The Hawkins’ Personal Chef
My 12-year-old daughter often complains about the dinners I cook. She resents my organic, fresh-food, “healthy” way of cooking. If life could go her way, she would have Macaroni and cheese, grilled cheese sandwiches, and a salad completely covered in ranch (let’s make this clear: “regular ranch,” as she would say, “not Mom’s version of ranch”).
So after trying to ignore her abuse concerning food with no success, she became our chef for a full week. She had to provide a protein and vegetable, decide what she would cook, and research the instructions concerning the foods she would cook. The catch was she needed to use either the foods already in the home or she would have to pay for whatever extra ingredients she needed. I’ll have to say she did pretty good. But the message was loud and clear: This isn’t the easiest thing to do.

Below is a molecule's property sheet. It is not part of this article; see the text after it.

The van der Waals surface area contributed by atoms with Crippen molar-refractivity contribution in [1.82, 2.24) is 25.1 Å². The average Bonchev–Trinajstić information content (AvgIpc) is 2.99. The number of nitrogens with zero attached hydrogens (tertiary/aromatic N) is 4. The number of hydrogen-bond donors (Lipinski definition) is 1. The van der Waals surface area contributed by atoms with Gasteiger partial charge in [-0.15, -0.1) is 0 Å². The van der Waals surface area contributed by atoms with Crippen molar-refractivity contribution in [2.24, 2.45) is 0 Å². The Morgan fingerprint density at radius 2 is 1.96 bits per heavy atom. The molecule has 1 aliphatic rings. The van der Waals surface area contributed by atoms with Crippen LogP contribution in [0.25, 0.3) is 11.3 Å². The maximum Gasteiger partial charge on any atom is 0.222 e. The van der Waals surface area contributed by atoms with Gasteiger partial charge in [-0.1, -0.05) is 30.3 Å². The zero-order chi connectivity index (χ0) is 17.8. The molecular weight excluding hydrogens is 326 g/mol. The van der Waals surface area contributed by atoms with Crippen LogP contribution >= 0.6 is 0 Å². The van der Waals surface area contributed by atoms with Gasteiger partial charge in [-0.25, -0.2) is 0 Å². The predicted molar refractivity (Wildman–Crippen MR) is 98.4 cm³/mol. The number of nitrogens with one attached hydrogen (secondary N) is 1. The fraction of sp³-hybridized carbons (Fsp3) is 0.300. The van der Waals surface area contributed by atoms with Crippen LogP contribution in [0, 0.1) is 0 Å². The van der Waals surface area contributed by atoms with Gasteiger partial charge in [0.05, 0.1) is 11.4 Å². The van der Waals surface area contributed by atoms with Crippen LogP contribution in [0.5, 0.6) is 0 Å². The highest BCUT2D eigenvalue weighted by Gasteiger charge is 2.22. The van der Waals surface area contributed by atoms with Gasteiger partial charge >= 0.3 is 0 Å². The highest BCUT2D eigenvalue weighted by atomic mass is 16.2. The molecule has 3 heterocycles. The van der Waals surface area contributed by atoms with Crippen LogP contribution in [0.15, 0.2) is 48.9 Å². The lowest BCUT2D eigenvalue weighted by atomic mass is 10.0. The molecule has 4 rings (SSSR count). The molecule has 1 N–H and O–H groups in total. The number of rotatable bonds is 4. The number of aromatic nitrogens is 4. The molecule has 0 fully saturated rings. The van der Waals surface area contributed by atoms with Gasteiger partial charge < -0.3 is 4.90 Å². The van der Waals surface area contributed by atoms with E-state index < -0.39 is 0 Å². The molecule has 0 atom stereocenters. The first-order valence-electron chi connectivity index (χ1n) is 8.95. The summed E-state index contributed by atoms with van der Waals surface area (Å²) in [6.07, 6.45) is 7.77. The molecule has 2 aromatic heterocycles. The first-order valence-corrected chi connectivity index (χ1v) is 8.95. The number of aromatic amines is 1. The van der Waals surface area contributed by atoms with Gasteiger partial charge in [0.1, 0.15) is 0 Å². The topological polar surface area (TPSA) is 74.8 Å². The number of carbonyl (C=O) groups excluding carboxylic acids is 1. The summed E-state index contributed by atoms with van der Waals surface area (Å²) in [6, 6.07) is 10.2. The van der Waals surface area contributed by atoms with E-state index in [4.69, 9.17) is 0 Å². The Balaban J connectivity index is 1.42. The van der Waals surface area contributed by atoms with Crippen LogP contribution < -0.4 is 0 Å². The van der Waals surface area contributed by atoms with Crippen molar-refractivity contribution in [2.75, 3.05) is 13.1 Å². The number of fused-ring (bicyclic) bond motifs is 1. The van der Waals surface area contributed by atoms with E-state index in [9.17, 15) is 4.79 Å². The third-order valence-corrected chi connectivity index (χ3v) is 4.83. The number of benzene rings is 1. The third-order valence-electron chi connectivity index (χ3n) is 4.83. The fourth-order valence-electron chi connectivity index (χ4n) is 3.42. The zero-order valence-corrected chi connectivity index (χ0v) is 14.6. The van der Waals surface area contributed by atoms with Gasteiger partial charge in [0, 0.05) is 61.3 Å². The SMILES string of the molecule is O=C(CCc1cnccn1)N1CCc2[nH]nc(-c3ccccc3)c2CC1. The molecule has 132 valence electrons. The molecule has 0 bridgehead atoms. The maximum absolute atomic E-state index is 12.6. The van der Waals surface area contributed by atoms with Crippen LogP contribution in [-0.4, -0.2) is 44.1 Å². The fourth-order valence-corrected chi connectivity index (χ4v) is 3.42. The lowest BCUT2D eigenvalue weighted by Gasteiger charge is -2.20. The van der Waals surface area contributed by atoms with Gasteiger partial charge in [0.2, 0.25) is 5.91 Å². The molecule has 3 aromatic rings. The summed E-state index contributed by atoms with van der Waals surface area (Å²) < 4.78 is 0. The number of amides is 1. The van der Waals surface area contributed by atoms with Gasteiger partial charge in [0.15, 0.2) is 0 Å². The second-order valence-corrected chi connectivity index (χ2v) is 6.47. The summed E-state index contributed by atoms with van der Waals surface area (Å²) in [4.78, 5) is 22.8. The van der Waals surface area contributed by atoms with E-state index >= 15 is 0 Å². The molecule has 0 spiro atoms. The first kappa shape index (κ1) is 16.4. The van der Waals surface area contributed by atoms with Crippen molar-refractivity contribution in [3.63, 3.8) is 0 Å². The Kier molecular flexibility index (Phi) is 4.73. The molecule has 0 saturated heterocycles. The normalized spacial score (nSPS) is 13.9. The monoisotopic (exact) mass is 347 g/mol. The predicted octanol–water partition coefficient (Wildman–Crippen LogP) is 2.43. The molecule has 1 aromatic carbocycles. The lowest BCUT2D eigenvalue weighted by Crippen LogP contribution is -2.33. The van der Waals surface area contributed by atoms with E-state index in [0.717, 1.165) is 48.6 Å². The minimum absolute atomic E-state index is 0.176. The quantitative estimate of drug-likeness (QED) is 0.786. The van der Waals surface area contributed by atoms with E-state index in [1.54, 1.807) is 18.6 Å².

At first she was enjoying the experience, but as the week went on, the new wore off and she was begging for someone to help her decide what to cook. Everyone stuck to the rules and continued to encourage her in making the right choices on her own.
The chalkboard for the week read:
“The Haven Hawk
presents our guest chef,
This week’s menu consists of …
MON: Grilled organic juicy chicken cooked just right, with French cut green beans (out of the can), and sourdough bread with butter.
TUES: Sticky gluten-free organic shell pasta with the least amount of organic hamburger sprinkled and barely covered with organic red sauce, with cut-up organic carrots.
WED: Brown rice with organic kidney beans and served with salsa & cheese on the side.
THUR: Grilled turkey, cheese, and tomato paninis, with organic cream cheese served on organic celery sticks
FRI: Grilled organic chicken with organic steamed broccoli and lumpy mashed potatoes.”
We all decided she deserved an A for her menu and for her work ethic. Now that we are several months past this experience, she actually deserves an A in attitude and gratitude. Come to think of it, I have not heard one complaint from her since.